Former O/O collecting signatures against HoS changes
February 1, 2003
STITTSVILLE, Ont. - A former owner/operator turned lobbyist who claims he has gathered more than 5,000 names on a petition against the proposed new Hours-of-Service for long-distance truck drivers, sa...
SIGNED UP FOR A FIGHT: Trucker-cum-lobbyist Peter Turner continues to collect signatures on a petition against new hours of service despite that he may be fighting a losing battle.
STITTSVILLE, Ont. – A former owner/operator turned lobbyist who claims he has gathered more than 5,000 names on a petition against the proposed new Hours-of-Service for long-distance truck drivers, says he’ll challenge new HoS all the way to the Supreme Court of Canada if and when they become law later this year.
“This is going to court. This is discrimination. There’s no other industry that’s going to ask their people to work 84 hours a week. It sets a dangerous precedent. Everybody should be in an uproar,” says Peter Turner.
Turner, who was an owner/operator for 22 years, is now trying to make a career out of being a voice for O/Os. Last September, he started a Web site called The Truckers Voice, and is hoping to eventually have 100,000 O/Os become members and be a powerful lobbying voice. He currently has about 100 members who have signed up through his Web site, Turner says.
He appeared before the federal Standing Committee on Transportation and Government Operations last summer, and also wrote to every provincial transportation minister, to protest HoS changes. The federal committee endorsed the changes and they are now under review by the provinces.
But Turner refuses to give up the fight. Despite being told, he says, that “your names don’t count,” Turner continues to gather names on a petition and encourage O/Os to write to both their provincial transportation minister and Federal Transport Minister David Collenette to protest the HoS changes. He even provides contact information for the provincial and federal ministers on his Web site.
“I have names from right across this country,” says Turner, explaining that he has talked with drivers at truck stops in North Bay, Sudbury, Windsor, Toronto and Ottawa who were from all parts of Canada. “I was in North Bay and I walked up to every driver. I talked to every one of them,” he says.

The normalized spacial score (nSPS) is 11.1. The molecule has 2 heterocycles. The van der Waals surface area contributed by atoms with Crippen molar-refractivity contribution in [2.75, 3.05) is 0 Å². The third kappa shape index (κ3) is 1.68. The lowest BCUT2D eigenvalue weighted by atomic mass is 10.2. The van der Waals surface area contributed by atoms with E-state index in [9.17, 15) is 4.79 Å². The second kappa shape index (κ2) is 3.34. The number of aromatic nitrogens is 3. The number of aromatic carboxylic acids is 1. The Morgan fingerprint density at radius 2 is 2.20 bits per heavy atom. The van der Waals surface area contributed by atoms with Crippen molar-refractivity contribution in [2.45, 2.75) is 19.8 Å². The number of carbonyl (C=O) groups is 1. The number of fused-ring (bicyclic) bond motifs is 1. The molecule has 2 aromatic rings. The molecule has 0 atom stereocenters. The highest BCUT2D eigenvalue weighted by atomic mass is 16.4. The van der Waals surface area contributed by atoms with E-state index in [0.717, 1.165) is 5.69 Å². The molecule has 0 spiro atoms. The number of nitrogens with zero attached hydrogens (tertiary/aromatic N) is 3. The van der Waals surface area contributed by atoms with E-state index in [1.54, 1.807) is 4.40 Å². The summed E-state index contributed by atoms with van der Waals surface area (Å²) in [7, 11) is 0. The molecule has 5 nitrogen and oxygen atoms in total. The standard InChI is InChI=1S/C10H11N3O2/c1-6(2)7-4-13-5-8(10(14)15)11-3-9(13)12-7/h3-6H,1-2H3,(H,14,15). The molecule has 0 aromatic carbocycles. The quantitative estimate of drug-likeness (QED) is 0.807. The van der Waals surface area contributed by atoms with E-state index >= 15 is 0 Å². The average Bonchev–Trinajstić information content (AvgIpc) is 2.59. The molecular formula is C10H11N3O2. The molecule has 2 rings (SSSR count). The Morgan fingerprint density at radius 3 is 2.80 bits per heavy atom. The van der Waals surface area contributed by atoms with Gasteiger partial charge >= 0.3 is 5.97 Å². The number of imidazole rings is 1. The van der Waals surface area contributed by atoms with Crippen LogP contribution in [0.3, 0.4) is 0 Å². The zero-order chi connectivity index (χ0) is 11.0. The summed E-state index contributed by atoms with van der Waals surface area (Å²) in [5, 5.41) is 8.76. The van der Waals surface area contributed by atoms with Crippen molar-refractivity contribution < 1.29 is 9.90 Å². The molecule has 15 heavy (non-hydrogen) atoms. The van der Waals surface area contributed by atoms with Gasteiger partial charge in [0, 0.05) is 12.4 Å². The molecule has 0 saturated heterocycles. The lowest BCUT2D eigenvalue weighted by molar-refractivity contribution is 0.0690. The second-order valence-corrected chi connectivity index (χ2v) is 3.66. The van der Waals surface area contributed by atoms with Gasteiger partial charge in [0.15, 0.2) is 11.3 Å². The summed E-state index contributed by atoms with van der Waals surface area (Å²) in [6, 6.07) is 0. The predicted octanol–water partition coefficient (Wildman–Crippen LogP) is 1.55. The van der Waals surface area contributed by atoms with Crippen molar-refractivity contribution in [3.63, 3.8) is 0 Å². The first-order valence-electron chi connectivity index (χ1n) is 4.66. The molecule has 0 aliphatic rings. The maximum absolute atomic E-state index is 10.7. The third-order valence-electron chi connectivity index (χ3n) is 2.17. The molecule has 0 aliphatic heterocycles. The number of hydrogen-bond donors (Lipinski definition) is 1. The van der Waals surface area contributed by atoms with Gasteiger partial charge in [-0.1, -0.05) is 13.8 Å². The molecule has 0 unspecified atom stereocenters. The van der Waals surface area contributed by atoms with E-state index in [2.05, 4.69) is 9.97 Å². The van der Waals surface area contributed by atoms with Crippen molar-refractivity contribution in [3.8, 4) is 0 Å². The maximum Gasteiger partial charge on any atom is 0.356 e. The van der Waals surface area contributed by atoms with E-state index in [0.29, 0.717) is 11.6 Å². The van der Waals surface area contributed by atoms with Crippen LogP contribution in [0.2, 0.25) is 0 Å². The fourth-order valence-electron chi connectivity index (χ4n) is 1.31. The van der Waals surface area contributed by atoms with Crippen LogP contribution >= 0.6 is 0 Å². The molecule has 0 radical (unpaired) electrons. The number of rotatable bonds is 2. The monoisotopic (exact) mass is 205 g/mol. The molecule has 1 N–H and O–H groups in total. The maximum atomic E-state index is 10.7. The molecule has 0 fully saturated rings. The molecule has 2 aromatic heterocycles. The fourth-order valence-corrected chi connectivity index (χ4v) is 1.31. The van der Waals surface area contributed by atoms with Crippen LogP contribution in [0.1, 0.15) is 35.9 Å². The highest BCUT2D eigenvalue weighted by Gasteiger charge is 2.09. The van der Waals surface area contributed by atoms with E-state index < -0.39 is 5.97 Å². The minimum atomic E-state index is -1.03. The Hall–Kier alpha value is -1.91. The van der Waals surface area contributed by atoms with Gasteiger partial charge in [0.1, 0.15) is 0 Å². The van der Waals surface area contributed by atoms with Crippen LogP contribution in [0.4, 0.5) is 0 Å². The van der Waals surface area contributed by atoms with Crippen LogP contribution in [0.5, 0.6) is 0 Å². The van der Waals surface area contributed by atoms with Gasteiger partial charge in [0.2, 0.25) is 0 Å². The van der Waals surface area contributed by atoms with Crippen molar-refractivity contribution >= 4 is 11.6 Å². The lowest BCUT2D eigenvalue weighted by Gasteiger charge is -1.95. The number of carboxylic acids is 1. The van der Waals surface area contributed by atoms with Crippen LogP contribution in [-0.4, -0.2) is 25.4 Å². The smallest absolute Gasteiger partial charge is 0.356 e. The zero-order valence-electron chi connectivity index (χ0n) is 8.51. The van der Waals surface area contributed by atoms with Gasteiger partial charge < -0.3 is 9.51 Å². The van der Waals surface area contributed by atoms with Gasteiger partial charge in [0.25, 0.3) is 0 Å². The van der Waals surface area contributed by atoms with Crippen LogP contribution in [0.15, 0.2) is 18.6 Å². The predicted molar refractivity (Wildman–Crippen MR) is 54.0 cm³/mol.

Turner showed Truck News one signed petition form full of signatures collected at a Husky truck stop in Pickering, Ont. “I have lots more of them at home,” he says.
Turner says to date, he has collected over 5,000 names. “The way the government looks at it, there are 100 other people who think the same way. So to me, that’s 500,000 names.”
Turner says he has signed petitions forwarded to Ottawa, but a spokesperson for Collenette’s office told Truck News that the transport minister’s office doesn’t have “that petition.”
Turner vows he’s willing to launch a court battle to challenge new HoS regulations. “That’s where this is going,” he says. The changes to HoS that are anticipated to become law this fall if they are endorsed by the provinces, will create an 84-hour, seven-day work cycle for truck drivers.
They will be allowed to drive a maximum of 13 hours per day, with a maximum of 14 hours on duty. Off-duty requirements would be eight hours of sleep time, plus two other short breaks. At the end of a duty cycle, drivers would have to take 36 hours off to rest, and reset their HoS to zero.
Turner believes setting an 84-hour work week for truck drivers means that it opens the flood gates for other industries to start looking at doing the same thing for their workers. He also believes it will create a dangerous situation on highways because truckers will be running hard without proper rest. “A 36-hour sleep cycle doesn’t work for truckers,” he says. HoS is a labor issue, not a transportation issue, Turner believes.
The Canadian Trucking Alliance (CTA) and the Teamsters Union endorsed the HoS changes, with CTA chief executive officer David Bradley telling Truck News last summer that “The trucking industry is leading all other transport industries in its sensitive, sensible and scientific approach to hours of service.”
But Turner feels the CTA, and the federal committee that endorsed changes to HoS, were looking out for the interests of carriers at the expense of O/Os who haul the freight. “Nobody understood this law. I honestly believe none of the feds and people at the top ever read it before they rubber-stamped it,” he says.
There’s no love lost between Turner and the Ontario Trucking Association (OTA), which was reluctant to comment about the driver-cum-lobbyist when contacted about Turner’s petitioning efforts.
The HoS issue isn’t the only one Turner is willing to challenge. He admits that he’s “angry” at the trucking industry because it doesn’t give O/Os the respect they deserve as business people.
Turner, who also admits that he has been called a radical, says he’ll deal with any driver issue his members want him to deal with. “I’m hoping to make this my life work, keeping this industry in line. There’s nobody to keep the industry in line and show the other side,” he says.